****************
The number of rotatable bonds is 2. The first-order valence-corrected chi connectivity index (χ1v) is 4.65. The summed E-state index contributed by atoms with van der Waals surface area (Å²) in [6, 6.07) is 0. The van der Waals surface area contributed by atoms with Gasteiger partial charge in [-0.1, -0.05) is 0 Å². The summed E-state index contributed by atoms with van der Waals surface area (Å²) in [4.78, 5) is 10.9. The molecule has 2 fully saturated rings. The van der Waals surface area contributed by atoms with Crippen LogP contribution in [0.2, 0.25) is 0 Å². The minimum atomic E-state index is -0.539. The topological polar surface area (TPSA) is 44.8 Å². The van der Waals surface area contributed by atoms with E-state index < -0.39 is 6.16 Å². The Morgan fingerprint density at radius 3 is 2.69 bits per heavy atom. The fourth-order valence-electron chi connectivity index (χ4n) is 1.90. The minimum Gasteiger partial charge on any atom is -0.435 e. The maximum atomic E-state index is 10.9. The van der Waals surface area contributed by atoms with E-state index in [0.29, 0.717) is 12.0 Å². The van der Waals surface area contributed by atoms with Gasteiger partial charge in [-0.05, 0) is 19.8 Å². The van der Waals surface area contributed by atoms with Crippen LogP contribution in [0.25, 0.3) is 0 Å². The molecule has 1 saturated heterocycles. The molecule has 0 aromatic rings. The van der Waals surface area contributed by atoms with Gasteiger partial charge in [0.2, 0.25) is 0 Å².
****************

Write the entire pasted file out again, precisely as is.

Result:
The number of rotatable bonds is 2. The first-order valence-corrected chi connectivity index (χ1v) is 4.65. The summed E-state index contributed by atoms with van der Waals surface area (Å²) in [6, 6.07) is 0. The van der Waals surface area contributed by atoms with Gasteiger partial charge in [-0.1, -0.05) is 0 Å². The summed E-state index contributed by atoms with van der Waals surface area (Å²) in [4.78, 5) is 10.9. The molecule has 2 fully saturated rings. The van der Waals surface area contributed by atoms with Crippen LogP contribution in [0.2, 0.25) is 0 Å². The minimum atomic E-state index is -0.539. The topological polar surface area (TPSA) is 44.8 Å². The van der Waals surface area contributed by atoms with E-state index < -0.39 is 6.16 Å². The Morgan fingerprint density at radius 3 is 2.69 bits per heavy atom. The fourth-order valence-electron chi connectivity index (χ4n) is 1.90. The minimum Gasteiger partial charge on any atom is -0.435 e. The maximum atomic E-state index is 10.9. The van der Waals surface area contributed by atoms with E-state index in [0.29, 0.717) is 12.0 Å². The van der Waals surface area contributed by atoms with Gasteiger partial charge in [-0.05, 0) is 19.8 Å². The van der Waals surface area contributed by atoms with Crippen LogP contribution in [0.25, 0.3) is 0 Å². The molecule has 1 saturated heterocycles. The molecule has 0 aromatic rings. The van der Waals surface area contributed by atoms with Gasteiger partial charge in [0.2, 0.25) is 0 Å².